Who should get a mentor?
Mentoring programs are not the answer for every child. How do you know which children will benefit most?
Every person can benefit from the support of a mentor. Mentors are caring role models that provide support and guidance. Some people are mentor magnets and seem to attract mentors naturally throughout life. Formal mentoring programs are designed to engage youth who are less likely to find a mentor on their own. While mentoring offers some great rewards to participants and volunteers, not every young person will benefit from a formal mentoring program. Michigan State University Extension finds that mentoring programs that take time to select youth who are most likely to benefit from the program see the best results.
Who can benefit from formal mentoring?
- Youth who are part of the target population. Each mentoring program has a different goal. Look at the program goal and target youth population when choosing a program. For instance, a young person who is already excelling in school may not be a good fit for a program where the goal is to improve academic performance.
- Youth who can attend consistently for the duration of the program. Mentoring is a relationship-based program model. To build a relationship, there needs to be regular interaction between the mentor and mentee over a sustained period. This usually means a full calendar or school year. Young people who cannot commit to the full program term rarely see the desired outcomes and may take a slot in the program that could have been used by someone else. Determine if sports or other activities will conflict with participation—not just now, but throughout the course of the program.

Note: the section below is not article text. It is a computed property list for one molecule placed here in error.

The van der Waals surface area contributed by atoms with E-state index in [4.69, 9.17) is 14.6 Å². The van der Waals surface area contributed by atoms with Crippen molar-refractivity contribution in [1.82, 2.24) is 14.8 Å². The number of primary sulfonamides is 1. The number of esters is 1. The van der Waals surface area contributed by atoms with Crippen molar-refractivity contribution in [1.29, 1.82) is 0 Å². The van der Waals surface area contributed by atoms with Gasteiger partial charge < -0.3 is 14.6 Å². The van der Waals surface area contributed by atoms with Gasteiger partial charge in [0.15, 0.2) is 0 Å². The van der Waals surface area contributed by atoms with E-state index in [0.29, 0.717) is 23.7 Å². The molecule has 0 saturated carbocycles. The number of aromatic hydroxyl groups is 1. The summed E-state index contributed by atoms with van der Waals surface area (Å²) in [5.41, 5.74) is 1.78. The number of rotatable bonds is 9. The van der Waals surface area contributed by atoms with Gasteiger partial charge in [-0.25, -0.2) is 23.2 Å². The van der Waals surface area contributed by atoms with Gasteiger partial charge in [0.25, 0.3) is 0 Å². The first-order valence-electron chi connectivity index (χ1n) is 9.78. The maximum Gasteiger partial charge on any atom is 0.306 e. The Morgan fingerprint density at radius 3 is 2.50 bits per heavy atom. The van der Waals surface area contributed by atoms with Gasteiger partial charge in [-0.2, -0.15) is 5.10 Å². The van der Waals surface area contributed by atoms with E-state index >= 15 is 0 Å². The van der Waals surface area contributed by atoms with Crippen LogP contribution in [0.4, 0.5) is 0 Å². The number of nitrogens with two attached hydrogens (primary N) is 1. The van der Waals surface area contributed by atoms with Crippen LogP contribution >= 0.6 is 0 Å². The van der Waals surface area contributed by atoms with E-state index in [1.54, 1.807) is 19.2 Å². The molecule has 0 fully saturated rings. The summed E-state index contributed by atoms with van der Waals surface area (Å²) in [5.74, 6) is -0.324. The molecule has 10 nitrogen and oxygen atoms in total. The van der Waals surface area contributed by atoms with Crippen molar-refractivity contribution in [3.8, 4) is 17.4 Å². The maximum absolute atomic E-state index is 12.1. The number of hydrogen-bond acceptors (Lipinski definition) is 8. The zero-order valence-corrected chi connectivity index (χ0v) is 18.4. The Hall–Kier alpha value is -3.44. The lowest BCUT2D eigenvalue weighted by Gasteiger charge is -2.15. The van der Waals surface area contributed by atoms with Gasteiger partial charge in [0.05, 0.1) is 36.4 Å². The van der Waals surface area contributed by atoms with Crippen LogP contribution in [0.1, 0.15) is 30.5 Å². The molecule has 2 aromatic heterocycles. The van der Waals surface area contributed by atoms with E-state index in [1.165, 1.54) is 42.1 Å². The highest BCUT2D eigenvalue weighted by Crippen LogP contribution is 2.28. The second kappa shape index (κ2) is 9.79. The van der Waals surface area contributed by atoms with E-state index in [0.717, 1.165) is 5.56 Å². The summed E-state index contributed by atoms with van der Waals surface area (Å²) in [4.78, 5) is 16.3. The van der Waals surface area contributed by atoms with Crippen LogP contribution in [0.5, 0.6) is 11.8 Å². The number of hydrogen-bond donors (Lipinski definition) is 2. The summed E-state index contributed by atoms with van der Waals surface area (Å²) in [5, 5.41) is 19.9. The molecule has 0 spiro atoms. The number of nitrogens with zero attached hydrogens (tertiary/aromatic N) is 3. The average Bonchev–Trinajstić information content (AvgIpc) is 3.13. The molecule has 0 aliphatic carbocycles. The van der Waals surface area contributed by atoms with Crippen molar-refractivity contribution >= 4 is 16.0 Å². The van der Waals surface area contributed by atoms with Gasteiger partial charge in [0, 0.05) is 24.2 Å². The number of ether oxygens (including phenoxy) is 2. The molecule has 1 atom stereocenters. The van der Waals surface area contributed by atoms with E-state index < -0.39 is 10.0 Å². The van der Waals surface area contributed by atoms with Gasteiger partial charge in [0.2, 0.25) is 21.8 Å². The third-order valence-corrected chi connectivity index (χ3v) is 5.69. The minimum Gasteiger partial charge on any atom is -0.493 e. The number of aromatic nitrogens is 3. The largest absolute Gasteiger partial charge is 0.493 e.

- Youth who have moderate risk factors. Most mentoring programs and mentors do not have the resources or experience to work with the highest risk youth. Mentoring works best when young people can benefit from an additional layer of support, meaning they already have some assets, resources or relationships and mentoring is complimenting what already exists.
- Youth who want a mentor. Mentoring requires youth buy-in. If a young person is not interested in having a mentor, it is highly unlikely they will develop a mentoring relationship. They may come to the program, but only the young person can determine if they will open themselves up to a mentoring relationship.
While not all youth are a good fit for formal mentoring programs, there are great youth development programs for all youth. Organizations like Michigan 4-H have options ranging from mentoring to clubs to camping and more. Finding the right fit is the best way to make the difference you hope to make.